22% Drop In Numbers in 5 Years for Croatian Cinemas

Lauren Simmonds

croatian cinemas

June the 6th, 2024 – Croatian cinemas have experienced a 22% decrease in visitors in just 5 years. That is equal to a drop of over one million.

As Poslovni Dnevnik/Josipa Ban writes, it’s very difficult to find people in Croatia who make a living from film, Vinko Brešan, one of the most productive and successful domestic directors, said recently in HRT’s show Razgovori s razlogom/Conversations with a Reason. There are several reasons why this is so. In addition to financing problems, Croatia doesn’t actually have a film studio, and Croatian filmmakers are also significantly hindered by the issue of cinema distribution.

“The cinema doesn’t work for us, so we’re reduced to multiplexes. There are no small Croatian cinemas anymore where Croatian films are screen,” Brešan stated when explaining the situation. The situation is probably further complicated by the Internet and pirating, where, relatively soon after distribution through cinemas, it’s possible to watch a brand new film online. And for free.

Croatian cinemas have lost more than 1.1 million visitors, or 22 percent of visits, in a mere five years. This is shown by the recently published data of the State Bureau of Statistics (CBS) on the state of cinematography in 2023.

Last year, according to statistics, 3.8 million viewers visited Croatian cinemas. Before the coronavirus crisis, in 2019, there were slightly more than five million viewers.

The data on the circulation of film and video films by country of origin also shows that there is little filming in Croatia taking place. Last year, there were 455 films in circulation, of which only 12 were Croatian, according to CBS statistics. Most of the films, 217 or almost half of them, came from across the pond in the USA.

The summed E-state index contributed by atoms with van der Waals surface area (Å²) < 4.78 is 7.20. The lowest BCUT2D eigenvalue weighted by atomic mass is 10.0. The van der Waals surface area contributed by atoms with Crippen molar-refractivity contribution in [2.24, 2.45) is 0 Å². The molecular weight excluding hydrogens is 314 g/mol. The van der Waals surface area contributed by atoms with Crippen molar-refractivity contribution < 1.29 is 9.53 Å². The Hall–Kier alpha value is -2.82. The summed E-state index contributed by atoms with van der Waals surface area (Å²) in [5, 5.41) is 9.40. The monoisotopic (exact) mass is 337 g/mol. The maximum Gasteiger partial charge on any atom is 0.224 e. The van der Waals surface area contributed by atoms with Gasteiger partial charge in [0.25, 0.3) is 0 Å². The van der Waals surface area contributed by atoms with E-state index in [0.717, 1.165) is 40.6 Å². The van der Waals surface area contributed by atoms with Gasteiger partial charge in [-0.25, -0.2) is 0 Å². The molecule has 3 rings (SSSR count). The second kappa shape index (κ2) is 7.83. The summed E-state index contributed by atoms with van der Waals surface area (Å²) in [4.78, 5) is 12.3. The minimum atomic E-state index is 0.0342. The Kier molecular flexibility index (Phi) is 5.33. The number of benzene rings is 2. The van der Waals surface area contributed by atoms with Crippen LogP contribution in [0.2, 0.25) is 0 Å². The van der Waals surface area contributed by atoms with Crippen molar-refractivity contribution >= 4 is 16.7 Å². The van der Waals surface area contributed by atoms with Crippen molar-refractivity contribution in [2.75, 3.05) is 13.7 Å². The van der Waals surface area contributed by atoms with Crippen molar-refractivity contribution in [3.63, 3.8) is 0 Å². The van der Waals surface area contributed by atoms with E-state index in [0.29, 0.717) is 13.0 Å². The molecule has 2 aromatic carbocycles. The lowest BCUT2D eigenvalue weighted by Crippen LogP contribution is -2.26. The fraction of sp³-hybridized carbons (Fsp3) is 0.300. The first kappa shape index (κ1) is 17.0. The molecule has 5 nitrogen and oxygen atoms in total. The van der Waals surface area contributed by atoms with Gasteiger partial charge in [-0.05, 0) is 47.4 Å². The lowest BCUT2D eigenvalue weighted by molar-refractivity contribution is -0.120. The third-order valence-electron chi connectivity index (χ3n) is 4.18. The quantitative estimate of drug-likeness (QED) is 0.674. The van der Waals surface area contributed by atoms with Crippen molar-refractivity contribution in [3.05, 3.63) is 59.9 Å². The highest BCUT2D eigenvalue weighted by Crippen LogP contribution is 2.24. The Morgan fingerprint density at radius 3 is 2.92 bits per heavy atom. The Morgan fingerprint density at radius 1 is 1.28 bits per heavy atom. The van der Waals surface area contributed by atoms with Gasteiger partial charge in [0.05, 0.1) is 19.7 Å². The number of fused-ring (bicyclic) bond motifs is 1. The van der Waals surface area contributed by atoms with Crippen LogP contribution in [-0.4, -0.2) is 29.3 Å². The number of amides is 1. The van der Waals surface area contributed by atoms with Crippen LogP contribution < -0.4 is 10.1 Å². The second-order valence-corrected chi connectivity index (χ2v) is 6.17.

Data from the Croatian Audiovisual Centre (HAVC) show that in the whole of 2023, 39 Croatian films were shown in Croatian cinemas.

Domestic films were watched by seven percent of the total number of moviegoers, i.e. slightly more than 266 thousand viewers. However, the figures from 2012 and for the most successful Croatian films in 2013, when more than 400 thousand people watched them, still remain unattainable.

At the same time, HAVC awarded a total of 10 million euros in support for the development and production of feature-length, documentary, animated, short- and experimental films in 2023. Cinema production was encouraged, with 193 thousand euros.

Data from the CBS show that last year cinemas generated 18.5 million euros in net income from the sale of tickets, the average price of which was 4 euros. Although these revenues are far better than those realized in 2022, namely 32 percent, cinematographers are not yet at the level of earnings they achieved in the pre-pandemic year 2019, when they earned 20.2 million euros from ticket sales.

Official statistics also show a significant increase in the number of cinemas (halls or open spaces where films are shown) in 2023. There were as many as 113, i.e. 50 percent more than in 2019.

This increase is largely attributable to a change in reporting methodology. The DZS explains that, in cooperation with the HAVC, trades and independent associations were included last year, which, according to the HAVC’s records, perform the activity of showing films.

Interestingly, the largest number of cinemas is in Split-Dalmatia County (17), followed by Primorje-Gorski Kotar and Zagreb, which have 13 cinemas. The Vukovar-Srijem County is the only one in Croatia that has only one cinema.

Only 23 independent
Most cinemas in Croatia, except in the largest domestic cities, operate as part of other business entities, most often cultural and educational institutions, such as cultural centers and public and open universities. There are only 23 independent cinemas in Croatia.

In order for the domestic film to get more space in these same cinemas, it will be necessary to solve numerous problems. In addition to financing and encouraging the private sector to enter this sector (such as in Serbia, where telecoms largely finance production, from series to films), to the construction of a film studio, which is the promise of Christopher Peter Marcich, director of HAVC, from the first mandate, i.e. 2020, which has not yet been implemented.


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